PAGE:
Bad News for Electric Cars just Keeps Coming


Bad News for Electric Cars just Keeps Coming

Toyota has pulled the plug on its all electric car, the IQ. It will not produce the car. The Quote from Toyota:

 “The current capabilities of electric vehicles do not meet society’s needs, whether it may be the distance the cars run, or the costs, or how it takes a long time to charge.”

Yep — hard to argue with that. So why is the US Government pouring billions and billions into this technology, shoring up GM, Fisker, and myriad battery manufacturers when the largest auto companies are making conscious decision to not produce EVs. You can read all the sad story here. 

To quote from the Forbes article:

As for gas-electric hybrids, the gas mileage you actually get will depend a lot upon how, where, when and how far you drive. Consider seasonal weather for example. Although heaters are minimized to conserve battery range, Consumer Reports rated a Volt test car at a paltry average 25 miles of electric-only running before the gasoline engine kicked in under cold Connecticut winter conditions.

Hot summer driving with air conditioners on takes a heavy toll on battery range too, particularly during periods stalled in traffic jams. The CR test car got about 30 mpg on premium fuel, and about 27 mpg on high-test when the engine was running. Compare this with a conventional 6-passenger Honda Accord that gets 34 mpg on the highway, while a 4-passenger Volt typically costs about twice as much (including its tax break). In addition, you don’t have to wait hours to recharge the Honda’s gasoline engine when it runs out of juice.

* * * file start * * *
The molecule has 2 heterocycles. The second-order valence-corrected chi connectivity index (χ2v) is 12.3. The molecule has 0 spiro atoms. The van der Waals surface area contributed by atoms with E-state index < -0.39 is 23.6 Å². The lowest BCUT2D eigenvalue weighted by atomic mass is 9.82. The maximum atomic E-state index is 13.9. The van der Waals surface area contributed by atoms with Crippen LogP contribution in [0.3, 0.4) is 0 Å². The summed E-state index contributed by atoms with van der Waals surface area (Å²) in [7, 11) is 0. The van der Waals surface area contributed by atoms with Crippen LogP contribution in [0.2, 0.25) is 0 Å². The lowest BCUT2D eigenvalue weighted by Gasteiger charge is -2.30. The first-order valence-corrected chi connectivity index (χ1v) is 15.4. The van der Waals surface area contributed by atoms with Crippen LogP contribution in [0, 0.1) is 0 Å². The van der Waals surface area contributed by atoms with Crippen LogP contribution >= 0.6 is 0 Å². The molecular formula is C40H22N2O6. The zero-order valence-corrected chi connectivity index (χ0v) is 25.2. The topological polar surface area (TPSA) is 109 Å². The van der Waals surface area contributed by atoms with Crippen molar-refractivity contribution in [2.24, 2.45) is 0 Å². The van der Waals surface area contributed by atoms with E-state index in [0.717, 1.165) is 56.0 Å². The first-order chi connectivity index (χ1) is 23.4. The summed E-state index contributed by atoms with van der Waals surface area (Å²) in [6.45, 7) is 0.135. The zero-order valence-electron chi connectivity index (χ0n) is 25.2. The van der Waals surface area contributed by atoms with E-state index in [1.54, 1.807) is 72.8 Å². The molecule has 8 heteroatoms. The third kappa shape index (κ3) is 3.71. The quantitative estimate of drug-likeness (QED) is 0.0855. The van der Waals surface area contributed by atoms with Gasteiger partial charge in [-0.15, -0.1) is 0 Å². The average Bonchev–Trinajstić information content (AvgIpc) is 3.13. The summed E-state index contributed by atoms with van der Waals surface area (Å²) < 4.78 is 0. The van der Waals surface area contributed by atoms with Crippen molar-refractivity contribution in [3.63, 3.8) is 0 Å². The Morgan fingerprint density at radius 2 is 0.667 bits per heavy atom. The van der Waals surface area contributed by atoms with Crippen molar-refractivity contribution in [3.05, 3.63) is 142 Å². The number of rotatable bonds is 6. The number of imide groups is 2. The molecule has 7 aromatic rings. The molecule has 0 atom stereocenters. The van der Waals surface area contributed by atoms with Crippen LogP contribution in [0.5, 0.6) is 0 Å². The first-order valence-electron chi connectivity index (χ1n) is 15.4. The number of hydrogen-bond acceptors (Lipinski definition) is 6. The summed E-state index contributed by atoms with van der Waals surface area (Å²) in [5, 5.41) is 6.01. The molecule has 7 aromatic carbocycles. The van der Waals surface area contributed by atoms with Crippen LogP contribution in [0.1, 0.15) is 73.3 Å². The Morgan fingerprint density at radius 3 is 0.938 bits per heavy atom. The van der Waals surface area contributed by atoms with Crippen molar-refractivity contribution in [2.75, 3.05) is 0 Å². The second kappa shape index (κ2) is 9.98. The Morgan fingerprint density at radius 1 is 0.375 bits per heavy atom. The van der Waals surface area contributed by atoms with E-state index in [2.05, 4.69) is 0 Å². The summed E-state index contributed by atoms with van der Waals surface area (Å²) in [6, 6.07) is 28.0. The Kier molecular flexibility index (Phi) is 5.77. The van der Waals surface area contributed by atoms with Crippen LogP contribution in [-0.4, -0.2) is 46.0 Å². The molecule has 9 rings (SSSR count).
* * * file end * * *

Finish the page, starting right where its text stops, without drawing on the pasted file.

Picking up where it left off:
I want to buy a car to help save the environment. I live in very hot Los Angeles. So I’m going to pay twice as much for a car that gets seven miles per gallon less on the highway when the engine is running, which according to the tests, will be most of the time when I’m using air conditioning.  This just doesn’t make sense.

Again from Forbes:

Isn’t there something terribly wrong when our tax money is used to bribe consumers to purchase government-preferred vehicles that don’t fit their needs or desires… and when regulatory mandates, rather than free markets, determine what manufacturers produce?

Is this still America?


Picture of John Van Horn

John Van Horn

2 Responses

  1. Imagine what the situation would be in the NE right now if the majority of cars relied on an electrical charge to power up. Our national power grid is outdated and subject to major failure, the concept of becoming even more reliant on it is ludicrous.

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